Isn’t it funny how we don’t get to choose the memories that will stick with us throughout the years? When I was pregnant, I had a serious craving for hot fries. I had barely gotten back to my car before I had cracked open the bag from the store and was instantly bombarded with nostalgia. I called my mom, “Remember when we used to go to the laundromat all the time and you let me have three quarters to buy something from the vending machine and then I would play Pac-Man?” She laughed, asked me how I remembered such a silly thing, and reminded me we only did that a few times even though it seemed like a recurring event to me. Now that I am a mom, I know that my Mom spent much of her time trying to figure out how to make our day better, find fun things to do with us, and make sure we always had the best she could offer—and what I remembered was eating hot fries at the laundromat.
My baby’s first birthday is in two days. I knew that we wouldn’t be able to have a big party because of the pandemic and I had come to terms with that. I spent some time on social media looking for ideas and inspiration to celebrate with our immediate family.
The longer I spent looking, the more self-conscious I started feeling about the celebration I had planned.
I don’t have a neutral shiplap wall to decorate and take photos against. We don’t have an entryway table accented by a West Elm mirror and perfectly curated seasonal decor. I have a wall with an outlet covered in duct tape because my baby figured out how to pull out the outlet covers. We got rid of our end tables because it was safer now that the baby is furniture cruising and they were replaced by a chunky toy box which has become the focal piece of our living room. Turns out, that toy box doesn’t actually hold any toys because the baby’s favorite game is removing all the toys from their holding places one by one and throwing them on the floor. As you walk through my small house, dodging the toys on the floor, you will enter my kitchen, which is always littered with bottles that need cleaning or a plate with leftover food from the baby’s last meal.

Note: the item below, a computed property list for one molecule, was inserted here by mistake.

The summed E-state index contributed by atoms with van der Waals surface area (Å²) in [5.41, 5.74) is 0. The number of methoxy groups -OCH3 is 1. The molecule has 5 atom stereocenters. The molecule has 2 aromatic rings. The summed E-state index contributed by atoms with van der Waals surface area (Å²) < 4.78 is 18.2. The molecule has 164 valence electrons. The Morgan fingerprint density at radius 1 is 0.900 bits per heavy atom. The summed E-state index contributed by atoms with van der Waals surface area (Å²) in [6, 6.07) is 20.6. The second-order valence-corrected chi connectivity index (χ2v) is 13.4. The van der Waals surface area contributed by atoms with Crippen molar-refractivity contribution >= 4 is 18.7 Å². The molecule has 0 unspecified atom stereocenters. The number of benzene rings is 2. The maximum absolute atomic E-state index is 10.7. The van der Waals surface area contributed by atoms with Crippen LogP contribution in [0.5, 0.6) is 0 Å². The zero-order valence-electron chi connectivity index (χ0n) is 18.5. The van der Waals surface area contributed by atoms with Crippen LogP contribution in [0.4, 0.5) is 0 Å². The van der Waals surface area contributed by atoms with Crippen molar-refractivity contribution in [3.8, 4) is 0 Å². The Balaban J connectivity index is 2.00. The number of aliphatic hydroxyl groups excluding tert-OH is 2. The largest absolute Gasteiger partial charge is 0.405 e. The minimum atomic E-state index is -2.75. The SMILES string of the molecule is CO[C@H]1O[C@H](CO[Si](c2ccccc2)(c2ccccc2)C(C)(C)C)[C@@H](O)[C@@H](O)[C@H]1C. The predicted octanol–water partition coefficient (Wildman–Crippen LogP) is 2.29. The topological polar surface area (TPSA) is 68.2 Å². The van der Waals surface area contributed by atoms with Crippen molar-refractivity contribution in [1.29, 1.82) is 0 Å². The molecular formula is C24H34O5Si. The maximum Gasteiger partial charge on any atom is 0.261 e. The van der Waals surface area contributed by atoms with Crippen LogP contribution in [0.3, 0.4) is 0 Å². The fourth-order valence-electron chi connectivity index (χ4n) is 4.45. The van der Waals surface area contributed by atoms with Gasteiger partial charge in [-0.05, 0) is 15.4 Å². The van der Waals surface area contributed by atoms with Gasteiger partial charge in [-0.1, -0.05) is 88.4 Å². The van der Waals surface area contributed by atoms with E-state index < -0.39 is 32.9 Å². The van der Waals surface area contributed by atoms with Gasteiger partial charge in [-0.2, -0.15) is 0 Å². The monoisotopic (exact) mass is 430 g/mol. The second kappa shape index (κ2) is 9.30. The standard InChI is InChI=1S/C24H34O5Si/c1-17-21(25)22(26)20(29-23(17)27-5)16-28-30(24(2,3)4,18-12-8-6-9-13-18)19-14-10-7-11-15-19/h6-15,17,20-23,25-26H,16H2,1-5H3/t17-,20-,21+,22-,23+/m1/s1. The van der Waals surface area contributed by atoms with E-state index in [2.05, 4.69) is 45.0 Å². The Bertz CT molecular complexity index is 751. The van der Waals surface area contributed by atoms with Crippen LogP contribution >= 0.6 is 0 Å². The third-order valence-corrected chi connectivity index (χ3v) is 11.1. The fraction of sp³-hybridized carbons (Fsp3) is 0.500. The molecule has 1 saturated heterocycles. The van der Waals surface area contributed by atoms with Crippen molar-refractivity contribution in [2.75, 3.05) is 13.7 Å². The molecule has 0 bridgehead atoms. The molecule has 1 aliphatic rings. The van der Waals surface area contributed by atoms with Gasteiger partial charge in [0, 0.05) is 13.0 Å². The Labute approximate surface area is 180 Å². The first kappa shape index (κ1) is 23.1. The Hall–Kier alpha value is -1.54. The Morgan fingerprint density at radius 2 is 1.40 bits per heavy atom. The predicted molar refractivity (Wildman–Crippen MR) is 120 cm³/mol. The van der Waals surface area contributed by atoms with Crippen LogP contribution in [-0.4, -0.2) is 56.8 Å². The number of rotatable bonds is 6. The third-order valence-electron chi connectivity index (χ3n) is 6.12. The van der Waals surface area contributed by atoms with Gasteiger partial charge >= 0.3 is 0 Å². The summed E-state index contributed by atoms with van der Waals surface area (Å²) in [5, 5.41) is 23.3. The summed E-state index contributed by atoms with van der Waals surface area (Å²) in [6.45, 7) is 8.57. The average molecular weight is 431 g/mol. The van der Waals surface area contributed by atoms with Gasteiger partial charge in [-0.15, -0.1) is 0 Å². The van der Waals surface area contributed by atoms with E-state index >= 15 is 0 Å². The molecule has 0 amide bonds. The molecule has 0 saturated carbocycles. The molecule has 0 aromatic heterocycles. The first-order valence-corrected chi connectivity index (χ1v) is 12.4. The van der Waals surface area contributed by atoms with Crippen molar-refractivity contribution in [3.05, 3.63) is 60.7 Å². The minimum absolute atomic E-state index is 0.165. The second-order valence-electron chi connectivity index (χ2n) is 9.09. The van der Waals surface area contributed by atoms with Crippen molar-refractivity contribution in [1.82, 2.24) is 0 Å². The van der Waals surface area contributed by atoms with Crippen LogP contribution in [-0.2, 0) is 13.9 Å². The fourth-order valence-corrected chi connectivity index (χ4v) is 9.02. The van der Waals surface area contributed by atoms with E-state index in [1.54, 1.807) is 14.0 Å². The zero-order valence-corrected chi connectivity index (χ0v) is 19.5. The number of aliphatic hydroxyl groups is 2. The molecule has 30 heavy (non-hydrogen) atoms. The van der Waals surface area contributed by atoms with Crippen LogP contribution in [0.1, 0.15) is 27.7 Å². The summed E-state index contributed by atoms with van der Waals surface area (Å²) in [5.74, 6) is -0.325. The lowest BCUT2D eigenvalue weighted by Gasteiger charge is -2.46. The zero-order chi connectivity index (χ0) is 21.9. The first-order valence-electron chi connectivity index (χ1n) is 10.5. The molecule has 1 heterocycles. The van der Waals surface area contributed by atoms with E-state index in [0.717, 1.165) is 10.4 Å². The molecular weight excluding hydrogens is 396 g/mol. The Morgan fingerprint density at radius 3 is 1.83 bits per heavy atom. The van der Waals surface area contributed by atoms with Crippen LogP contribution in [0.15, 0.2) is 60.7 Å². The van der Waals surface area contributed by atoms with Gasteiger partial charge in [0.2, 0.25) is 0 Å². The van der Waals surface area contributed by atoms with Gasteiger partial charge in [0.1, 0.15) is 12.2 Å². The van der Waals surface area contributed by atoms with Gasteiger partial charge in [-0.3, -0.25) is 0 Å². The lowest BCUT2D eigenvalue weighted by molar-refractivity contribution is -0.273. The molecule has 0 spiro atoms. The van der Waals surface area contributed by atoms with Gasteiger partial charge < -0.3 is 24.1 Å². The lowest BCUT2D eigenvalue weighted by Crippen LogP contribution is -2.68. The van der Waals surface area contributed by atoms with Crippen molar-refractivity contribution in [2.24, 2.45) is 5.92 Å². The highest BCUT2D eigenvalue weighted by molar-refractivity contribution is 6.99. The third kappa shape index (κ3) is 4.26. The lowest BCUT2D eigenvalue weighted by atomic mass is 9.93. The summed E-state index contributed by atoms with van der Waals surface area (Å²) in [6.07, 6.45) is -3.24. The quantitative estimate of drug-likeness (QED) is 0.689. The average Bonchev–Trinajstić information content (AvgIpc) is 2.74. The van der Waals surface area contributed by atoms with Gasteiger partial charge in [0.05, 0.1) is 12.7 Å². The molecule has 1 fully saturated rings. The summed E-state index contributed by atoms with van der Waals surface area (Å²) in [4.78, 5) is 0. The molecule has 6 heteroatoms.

Flipping through social media, I questioned the gaudy decorations that I had purchased from the Dollar Tree and my plans for a homemade cake on paper plates.
Then I remembered eating hot fries at a dirty laundromat and was brought back to reality. No one ever said “life is a perfectly lighted photo where everyone is in perfectly matching but also not matching outfits and looking at the camera at the same time flashing their perfectly straightened whitened teeth in front of the shiplap wall and ring light.”
The phrase is “life is messy” for a reason.
He won’t remember the clutter I worried about. He won’t be upset that he ate frozen waffles two days in a row. He won’t remember the chaos and stress involved with making memories with a baby. He won’t question why he didn’t have professional cookies and a catered lunch at his party.
The memories my family will make and the ones my son will have will look a lot like the one in this picture. He will remember how present we were, how much fun he had, and how provided for he was. After I’m long gone, he will have a picture of me in giant shamrock earrings, a four-leaf clover crown, and a green sweatshirt that reads “Lucky Mama” holding him so tight he might pop and know how loved he is.
Life is messy and this mess is mine. Perfectly curated social feeds aren’t the scale you should use to determine how you measure up.